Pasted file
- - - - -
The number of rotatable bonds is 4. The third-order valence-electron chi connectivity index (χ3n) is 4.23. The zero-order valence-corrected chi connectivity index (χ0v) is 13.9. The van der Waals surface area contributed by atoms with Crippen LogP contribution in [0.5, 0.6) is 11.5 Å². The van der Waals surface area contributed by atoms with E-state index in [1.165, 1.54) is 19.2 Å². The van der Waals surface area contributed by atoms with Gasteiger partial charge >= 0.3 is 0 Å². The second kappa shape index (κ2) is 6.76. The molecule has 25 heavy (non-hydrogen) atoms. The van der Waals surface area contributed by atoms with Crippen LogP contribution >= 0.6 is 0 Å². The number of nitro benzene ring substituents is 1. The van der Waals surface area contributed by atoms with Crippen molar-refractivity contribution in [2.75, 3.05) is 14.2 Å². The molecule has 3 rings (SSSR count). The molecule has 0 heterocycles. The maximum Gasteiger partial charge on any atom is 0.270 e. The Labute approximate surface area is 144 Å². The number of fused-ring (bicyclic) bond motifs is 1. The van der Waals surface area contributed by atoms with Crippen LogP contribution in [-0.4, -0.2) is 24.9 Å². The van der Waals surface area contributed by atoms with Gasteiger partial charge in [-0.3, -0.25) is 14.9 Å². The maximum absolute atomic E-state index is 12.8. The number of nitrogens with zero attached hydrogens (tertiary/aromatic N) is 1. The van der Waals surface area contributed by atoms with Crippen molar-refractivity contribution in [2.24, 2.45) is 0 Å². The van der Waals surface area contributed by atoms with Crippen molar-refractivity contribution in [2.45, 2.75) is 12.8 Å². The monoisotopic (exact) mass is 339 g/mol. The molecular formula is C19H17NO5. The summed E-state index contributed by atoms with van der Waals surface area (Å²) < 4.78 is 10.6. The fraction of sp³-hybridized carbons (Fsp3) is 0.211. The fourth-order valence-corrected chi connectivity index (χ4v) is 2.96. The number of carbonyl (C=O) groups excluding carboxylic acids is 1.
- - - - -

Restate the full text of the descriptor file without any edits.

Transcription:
The number of rotatable bonds is 4. The third-order valence-electron chi connectivity index (χ3n) is 4.23. The zero-order valence-corrected chi connectivity index (χ0v) is 13.9. The van der Waals surface area contributed by atoms with Crippen LogP contribution in [0.5, 0.6) is 11.5 Å². The van der Waals surface area contributed by atoms with E-state index in [1.165, 1.54) is 19.2 Å². The van der Waals surface area contributed by atoms with Gasteiger partial charge >= 0.3 is 0 Å². The second kappa shape index (κ2) is 6.76. The molecule has 25 heavy (non-hydrogen) atoms. The van der Waals surface area contributed by atoms with Crippen LogP contribution >= 0.6 is 0 Å². The number of nitro benzene ring substituents is 1. The van der Waals surface area contributed by atoms with Crippen molar-refractivity contribution in [2.75, 3.05) is 14.2 Å². The molecule has 3 rings (SSSR count). The molecule has 0 heterocycles. The maximum Gasteiger partial charge on any atom is 0.270 e. The Labute approximate surface area is 144 Å². The number of fused-ring (bicyclic) bond motifs is 1. The van der Waals surface area contributed by atoms with Crippen LogP contribution in [-0.4, -0.2) is 24.9 Å². The van der Waals surface area contributed by atoms with Gasteiger partial charge in [-0.3, -0.25) is 14.9 Å². The maximum absolute atomic E-state index is 12.8. The number of nitrogens with zero attached hydrogens (tertiary/aromatic N) is 1. The van der Waals surface area contributed by atoms with Crippen molar-refractivity contribution in [2.24, 2.45) is 0 Å². The van der Waals surface area contributed by atoms with Crippen molar-refractivity contribution in [2.45, 2.75) is 12.8 Å². The monoisotopic (exact) mass is 339 g/mol. The molecular formula is C19H17NO5. The summed E-state index contributed by atoms with van der Waals surface area (Å²) < 4.78 is 10.6. The fraction of sp³-hybridized carbons (Fsp3) is 0.211. The fourth-order valence-corrected chi connectivity index (χ4v) is 2.96. The number of carbonyl (C=O) groups excluding carboxylic acids is 1.